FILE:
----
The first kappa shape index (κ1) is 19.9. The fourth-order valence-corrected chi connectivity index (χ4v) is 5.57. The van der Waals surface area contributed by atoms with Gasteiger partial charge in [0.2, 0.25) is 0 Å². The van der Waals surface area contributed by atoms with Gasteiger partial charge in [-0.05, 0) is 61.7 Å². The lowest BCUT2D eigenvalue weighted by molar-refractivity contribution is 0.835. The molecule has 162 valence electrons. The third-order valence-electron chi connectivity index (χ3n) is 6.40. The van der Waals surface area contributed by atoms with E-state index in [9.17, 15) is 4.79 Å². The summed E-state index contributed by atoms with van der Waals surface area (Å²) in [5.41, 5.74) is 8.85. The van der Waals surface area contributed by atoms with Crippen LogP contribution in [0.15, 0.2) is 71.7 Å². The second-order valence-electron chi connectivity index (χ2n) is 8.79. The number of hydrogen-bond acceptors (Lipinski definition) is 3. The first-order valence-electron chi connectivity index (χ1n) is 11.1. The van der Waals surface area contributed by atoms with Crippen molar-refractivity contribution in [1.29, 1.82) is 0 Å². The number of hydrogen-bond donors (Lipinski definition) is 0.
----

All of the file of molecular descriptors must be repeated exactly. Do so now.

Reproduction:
The first kappa shape index (κ1) is 19.9. The fourth-order valence-corrected chi connectivity index (χ4v) is 5.57. The van der Waals surface area contributed by atoms with Gasteiger partial charge in [0.2, 0.25) is 0 Å². The van der Waals surface area contributed by atoms with Gasteiger partial charge in [-0.05, 0) is 61.7 Å². The lowest BCUT2D eigenvalue weighted by molar-refractivity contribution is 0.835. The molecule has 162 valence electrons. The third-order valence-electron chi connectivity index (χ3n) is 6.40. The van der Waals surface area contributed by atoms with E-state index in [9.17, 15) is 4.79 Å². The summed E-state index contributed by atoms with van der Waals surface area (Å²) in [5.41, 5.74) is 8.85. The van der Waals surface area contributed by atoms with Crippen LogP contribution in [0.15, 0.2) is 71.7 Å². The second-order valence-electron chi connectivity index (χ2n) is 8.79. The number of hydrogen-bond acceptors (Lipinski definition) is 3. The first-order valence-electron chi connectivity index (χ1n) is 11.1. The van der Waals surface area contributed by atoms with Crippen molar-refractivity contribution in [1.29, 1.82) is 0 Å². The number of hydrogen-bond donors (Lipinski definition) is 0.